6

From Genesis 38 (KJV, with interpolated Hebrew):

2 And Judah saw there a daughter of a certain Canaanite, whose name was Shuah; and he took her, and went in unto her.
3 And she conceived (ותהר), and bare a son; and he called his name Er.
4 And she conceived again (ותהר עוד), and bare a son; and she called his name Onan.
5 And she yet again conceived (ותסף עוד), and bare a son; and called his name Shelah: and he was at Chezib, when she bare him.

As you can see from the Hebrew (full selection not included due to poor bidirectional skills), verse 5 uses the word ותסף (to repeat?) instead of the word for conception, ותהר. Why?

5

Strictly speaking, Shua (Judah's wife) does not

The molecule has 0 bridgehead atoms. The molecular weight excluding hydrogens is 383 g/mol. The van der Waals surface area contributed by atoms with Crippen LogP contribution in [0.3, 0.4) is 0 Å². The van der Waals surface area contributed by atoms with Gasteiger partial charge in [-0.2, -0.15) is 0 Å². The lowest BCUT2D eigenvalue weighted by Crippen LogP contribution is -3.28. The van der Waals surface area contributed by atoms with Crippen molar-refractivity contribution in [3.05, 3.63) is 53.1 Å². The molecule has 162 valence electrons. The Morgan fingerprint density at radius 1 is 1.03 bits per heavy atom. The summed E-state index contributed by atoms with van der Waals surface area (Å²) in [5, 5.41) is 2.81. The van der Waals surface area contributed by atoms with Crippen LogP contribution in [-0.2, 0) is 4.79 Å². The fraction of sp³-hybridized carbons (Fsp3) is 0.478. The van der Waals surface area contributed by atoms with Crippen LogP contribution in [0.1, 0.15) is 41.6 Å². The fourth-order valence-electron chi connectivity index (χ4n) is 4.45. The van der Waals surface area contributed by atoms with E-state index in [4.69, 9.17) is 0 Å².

“תסף” Shelah

as this isn't a verb which takes an object. This verb (root ysp) is a verb which means "add", or "continue", often in the company of the adverb עוד "again" as quoted above.1

It is a fairly common Hebrew idiom (see Gesenius-Kautzsch-Cowley §120d) for continuing a sequence of repeated actions. As such, it implicitly "contains" the idea of the previous verbs in the sequence.2 Here, of course, this implies a third conception, but without repeating the verb "to conceive" a third time.

This is, then, normal Hebrew diction. Rashi, for example, takes no notice. It can be classed among one of the typical stylistic preferences of Hebrew narrative art.


Notes

  1. See this image to help locate reference to Gen 38:5 near the top of p. 415 in BDB.
  2. See, for example, the comments of Esther Marie Menn, Judah and Tamar (Genesis 38) in Ancient Jewish Exegesis (Brill, 1997), p. 17: "...the final verse implies conception as well" (see also fn. 9).

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